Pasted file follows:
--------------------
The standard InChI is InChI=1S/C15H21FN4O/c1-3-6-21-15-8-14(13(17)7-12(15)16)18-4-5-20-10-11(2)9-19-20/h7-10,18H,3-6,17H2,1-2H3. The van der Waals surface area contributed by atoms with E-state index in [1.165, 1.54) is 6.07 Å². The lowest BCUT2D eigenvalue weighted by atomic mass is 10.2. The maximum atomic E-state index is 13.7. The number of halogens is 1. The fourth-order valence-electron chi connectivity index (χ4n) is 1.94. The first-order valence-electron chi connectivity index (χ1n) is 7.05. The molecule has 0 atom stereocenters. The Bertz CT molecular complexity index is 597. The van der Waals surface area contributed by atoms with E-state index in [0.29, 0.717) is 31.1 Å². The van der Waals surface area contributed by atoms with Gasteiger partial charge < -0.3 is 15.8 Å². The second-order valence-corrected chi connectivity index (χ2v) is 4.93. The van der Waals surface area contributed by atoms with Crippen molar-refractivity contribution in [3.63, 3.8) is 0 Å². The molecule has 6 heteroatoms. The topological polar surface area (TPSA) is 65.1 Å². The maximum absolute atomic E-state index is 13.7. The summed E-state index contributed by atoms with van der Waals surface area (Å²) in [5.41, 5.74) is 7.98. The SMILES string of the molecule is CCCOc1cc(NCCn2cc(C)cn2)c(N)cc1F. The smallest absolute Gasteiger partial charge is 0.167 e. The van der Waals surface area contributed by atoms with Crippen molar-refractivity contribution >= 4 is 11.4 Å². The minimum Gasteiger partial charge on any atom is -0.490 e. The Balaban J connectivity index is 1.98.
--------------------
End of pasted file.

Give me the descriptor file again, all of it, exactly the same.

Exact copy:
The standard InChI is InChI=1S/C15H21FN4O/c1-3-6-21-15-8-14(13(17)7-12(15)16)18-4-5-20-10-11(2)9-19-20/h7-10,18H,3-6,17H2,1-2H3. The van der Waals surface area contributed by atoms with E-state index in [1.165, 1.54) is 6.07 Å². The lowest BCUT2D eigenvalue weighted by atomic mass is 10.2. The maximum atomic E-state index is 13.7. The number of halogens is 1. The fourth-order valence-electron chi connectivity index (χ4n) is 1.94. The first-order valence-electron chi connectivity index (χ1n) is 7.05. The molecule has 0 atom stereocenters. The Bertz CT molecular complexity index is 597. The van der Waals surface area contributed by atoms with E-state index in [0.29, 0.717) is 31.1 Å². The van der Waals surface area contributed by atoms with Gasteiger partial charge < -0.3 is 15.8 Å². The second-order valence-corrected chi connectivity index (χ2v) is 4.93. The van der Waals surface area contributed by atoms with Crippen molar-refractivity contribution in [3.63, 3.8) is 0 Å². The molecule has 6 heteroatoms. The topological polar surface area (TPSA) is 65.1 Å². The maximum absolute atomic E-state index is 13.7. The summed E-state index contributed by atoms with van der Waals surface area (Å²) in [5.41, 5.74) is 7.98. The SMILES string of the molecule is CCCOc1cc(NCCn2cc(C)cn2)c(N)cc1F. The smallest absolute Gasteiger partial charge is 0.167 e. The van der Waals surface area contributed by atoms with Crippen molar-refractivity contribution >= 4 is 11.4 Å². The minimum Gasteiger partial charge on any atom is -0.490 e. The Balaban J connectivity index is 1.98.